SoFi robotic fish unobtrusively observing and diving into the coral reefs

March 28, 2018, 3:13 a.m. By: Vishakha Jha

SoFi robotic fish

Certain animals are affected by the presence of other elements in their surrounding and rest stay unaffected. Well, human involvement has its own set of causatum on Aquatic life. Have you ever thought what if we humans could get an insight of aquatic life without actually affecting their behaviour?

The scientist of MIT made this possible for all the curious minds out there who want to know or study what goes below the water level. Recently a paper published in Science Robotics the section states that a new kind of soft robotic spy fish has been developed at MIT’s Computer Science and Artificial Intelligence Laboratory that has the ability to camouflage with the marine life i.e. everything living on a coral reef. It is designed to look realistic and can autonomously swim apace with the real fish in the ocean. Once the developers were satisfied with the product they tested it under several conditions. One of the prime locations was Fiji that offered a wide variety of coral environment and providing real-world conditions. SoFi was tested for six dives over three days and consumed almost 240 minutes. It even swam at depth of over 50ft for 40minutes straight without scaring nearby fishes and captured high-resolution photos and videos. Due to its unique feature of balancing its buoyancy and undulating tail, it can swim in a straight line, dive in different directions and turn. The team has also developed Super Nintendo controller and acoustic system which allows them to change their speed and state of motion.

SoFi is handled by a waterproofed game controller that is controlled by a diver which communicates ultrasonically and has the ability to convert high-level direction based command into 3D trajectories. It supports a battery life of 40 minutes which gives ample amount of time to capture and explore the environment.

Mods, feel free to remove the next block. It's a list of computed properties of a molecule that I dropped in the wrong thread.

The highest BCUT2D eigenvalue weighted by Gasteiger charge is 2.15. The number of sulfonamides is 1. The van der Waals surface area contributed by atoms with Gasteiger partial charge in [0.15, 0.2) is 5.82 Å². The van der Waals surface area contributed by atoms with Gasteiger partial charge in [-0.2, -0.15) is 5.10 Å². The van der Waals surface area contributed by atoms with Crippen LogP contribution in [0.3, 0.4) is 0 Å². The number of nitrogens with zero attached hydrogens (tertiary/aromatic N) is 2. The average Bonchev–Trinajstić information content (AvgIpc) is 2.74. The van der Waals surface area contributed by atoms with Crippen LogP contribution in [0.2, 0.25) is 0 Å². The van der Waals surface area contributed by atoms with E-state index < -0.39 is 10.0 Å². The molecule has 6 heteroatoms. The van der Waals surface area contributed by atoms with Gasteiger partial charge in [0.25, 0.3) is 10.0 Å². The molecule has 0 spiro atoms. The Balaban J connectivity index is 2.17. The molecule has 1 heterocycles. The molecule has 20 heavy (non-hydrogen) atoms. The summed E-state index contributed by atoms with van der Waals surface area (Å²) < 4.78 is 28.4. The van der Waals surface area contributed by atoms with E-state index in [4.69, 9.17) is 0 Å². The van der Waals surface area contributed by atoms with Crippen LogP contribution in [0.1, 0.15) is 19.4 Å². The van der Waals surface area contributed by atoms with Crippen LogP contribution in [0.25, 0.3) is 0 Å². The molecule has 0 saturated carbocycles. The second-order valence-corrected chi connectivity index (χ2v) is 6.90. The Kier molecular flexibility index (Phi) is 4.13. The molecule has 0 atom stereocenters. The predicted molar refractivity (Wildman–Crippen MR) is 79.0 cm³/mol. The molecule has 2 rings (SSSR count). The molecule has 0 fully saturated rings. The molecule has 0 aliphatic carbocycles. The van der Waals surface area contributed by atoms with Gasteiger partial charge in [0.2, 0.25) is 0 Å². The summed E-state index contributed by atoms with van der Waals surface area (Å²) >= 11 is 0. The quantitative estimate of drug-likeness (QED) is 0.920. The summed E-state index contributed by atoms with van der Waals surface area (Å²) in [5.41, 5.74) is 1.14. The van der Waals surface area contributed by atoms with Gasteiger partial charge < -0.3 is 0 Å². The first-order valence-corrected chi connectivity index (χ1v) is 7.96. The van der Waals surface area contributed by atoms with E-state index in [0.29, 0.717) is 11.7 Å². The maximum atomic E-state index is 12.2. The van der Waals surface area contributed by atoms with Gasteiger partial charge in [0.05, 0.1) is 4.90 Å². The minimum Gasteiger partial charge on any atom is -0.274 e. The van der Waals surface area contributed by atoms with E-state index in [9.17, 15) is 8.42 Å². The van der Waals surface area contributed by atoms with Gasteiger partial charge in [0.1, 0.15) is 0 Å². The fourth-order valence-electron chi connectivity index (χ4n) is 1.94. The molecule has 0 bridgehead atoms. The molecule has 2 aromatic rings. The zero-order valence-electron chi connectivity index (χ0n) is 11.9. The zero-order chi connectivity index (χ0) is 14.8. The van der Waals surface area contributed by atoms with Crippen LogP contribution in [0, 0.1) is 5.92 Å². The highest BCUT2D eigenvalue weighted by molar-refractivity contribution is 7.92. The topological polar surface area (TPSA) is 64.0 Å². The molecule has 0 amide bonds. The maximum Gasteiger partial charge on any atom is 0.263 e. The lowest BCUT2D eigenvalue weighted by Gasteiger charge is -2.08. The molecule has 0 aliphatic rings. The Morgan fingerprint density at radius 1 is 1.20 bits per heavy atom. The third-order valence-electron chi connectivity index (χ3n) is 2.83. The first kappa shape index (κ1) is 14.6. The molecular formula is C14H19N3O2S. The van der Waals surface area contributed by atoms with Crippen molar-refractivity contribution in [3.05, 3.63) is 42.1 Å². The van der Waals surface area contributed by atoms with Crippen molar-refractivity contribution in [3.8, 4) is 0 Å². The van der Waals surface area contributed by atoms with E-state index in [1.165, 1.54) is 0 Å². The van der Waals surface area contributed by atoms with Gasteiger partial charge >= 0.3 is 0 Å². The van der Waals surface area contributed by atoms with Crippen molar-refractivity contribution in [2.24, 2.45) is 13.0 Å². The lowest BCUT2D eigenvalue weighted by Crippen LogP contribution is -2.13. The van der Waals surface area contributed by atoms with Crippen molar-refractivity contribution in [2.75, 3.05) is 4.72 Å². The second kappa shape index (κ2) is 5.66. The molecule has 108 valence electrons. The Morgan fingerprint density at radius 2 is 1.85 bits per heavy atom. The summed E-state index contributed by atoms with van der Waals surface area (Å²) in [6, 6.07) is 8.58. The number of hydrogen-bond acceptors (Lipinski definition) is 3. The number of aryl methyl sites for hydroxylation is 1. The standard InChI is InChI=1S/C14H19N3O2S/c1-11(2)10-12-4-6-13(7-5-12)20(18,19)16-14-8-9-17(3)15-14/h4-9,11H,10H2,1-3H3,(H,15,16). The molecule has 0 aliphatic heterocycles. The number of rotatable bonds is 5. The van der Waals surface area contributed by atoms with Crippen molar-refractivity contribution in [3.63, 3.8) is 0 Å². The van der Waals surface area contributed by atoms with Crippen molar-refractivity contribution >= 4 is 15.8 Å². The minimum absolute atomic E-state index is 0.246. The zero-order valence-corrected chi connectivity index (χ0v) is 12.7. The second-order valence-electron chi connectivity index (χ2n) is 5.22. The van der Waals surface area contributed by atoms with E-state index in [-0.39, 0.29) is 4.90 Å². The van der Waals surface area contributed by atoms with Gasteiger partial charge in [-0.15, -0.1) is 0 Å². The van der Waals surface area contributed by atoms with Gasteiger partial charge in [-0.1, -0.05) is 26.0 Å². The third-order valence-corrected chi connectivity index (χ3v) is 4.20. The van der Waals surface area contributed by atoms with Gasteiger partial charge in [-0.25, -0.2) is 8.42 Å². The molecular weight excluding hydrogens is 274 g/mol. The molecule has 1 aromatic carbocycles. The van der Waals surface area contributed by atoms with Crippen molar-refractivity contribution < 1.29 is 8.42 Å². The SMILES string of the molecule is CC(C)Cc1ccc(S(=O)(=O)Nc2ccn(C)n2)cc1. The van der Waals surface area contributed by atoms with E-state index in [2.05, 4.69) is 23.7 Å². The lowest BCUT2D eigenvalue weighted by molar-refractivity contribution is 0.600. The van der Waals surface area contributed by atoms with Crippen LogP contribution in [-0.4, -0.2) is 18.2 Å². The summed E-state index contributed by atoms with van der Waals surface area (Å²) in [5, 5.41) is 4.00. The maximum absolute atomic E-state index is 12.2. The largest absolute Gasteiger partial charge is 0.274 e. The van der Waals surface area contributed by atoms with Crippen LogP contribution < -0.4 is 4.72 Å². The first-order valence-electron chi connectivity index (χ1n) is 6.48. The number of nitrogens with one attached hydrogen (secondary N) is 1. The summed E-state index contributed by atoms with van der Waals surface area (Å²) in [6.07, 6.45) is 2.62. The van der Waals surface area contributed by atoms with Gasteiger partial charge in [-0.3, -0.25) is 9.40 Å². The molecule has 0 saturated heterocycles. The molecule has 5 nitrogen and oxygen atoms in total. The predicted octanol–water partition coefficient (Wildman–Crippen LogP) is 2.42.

SoFi robotic fish

The existing AUVs are bulky and not so efficient whereas SoFi has a lightweight setup that comes with a motor, camera and lithium polymer battery similar to one found in our smartphones. The entire back half portion of fish is made by the elements of flexible plastic and silicon rubber and other are formed by a variety of 3-D printed parts which includes the head that holds the major electronics. To eliminate the chances of water leakage into machinery the head is inflated with some amount of baby oil as it will avoid the compression that may be caused due to pressure change.

To help the SoFi swim the water is pumped into balloon-like chambers present in the fishtails through motor pumps which acts as a set of pistons in an engine. It is able to mimic the movement of fish because of the alternating action produced which enables a side by side motion. Primary propulsion starts with the tail that lies between the range of 0.9 and 1.4 Hertz which causes the alternating action by the process according to which one chamber expands, bends and flexes to one side and then actuator comes into action for pushing the water to the other channel which follows a similar process. And the change in flow patterns leads to a wide range of swimming speed with an average speed of about half a body length per second.

A robot like this can help explore the reef more closely than current robots, both because it can get closer more safely to the reef and because it can be better accepted by the marine species. SoFi, as it seems, is just the start towards entering into a wider aspect of marine life. Though it's just the beginning, researchers still need to figure out the impact of a robotic fish on the real world. The Later improvement is expected to deal with speed-related aspect by enhancing the ability of pump system. They have been planning to incorporate the onboard camera to enable SoFi to automatically follow the real-fish. Eventually, the researchers have planned to incorporate entire schools of SoFis collaborating to study underwater ecosystems to enable some underwater autonomy.

A Robotic Fish Swims in the Ocean

Source: MIT News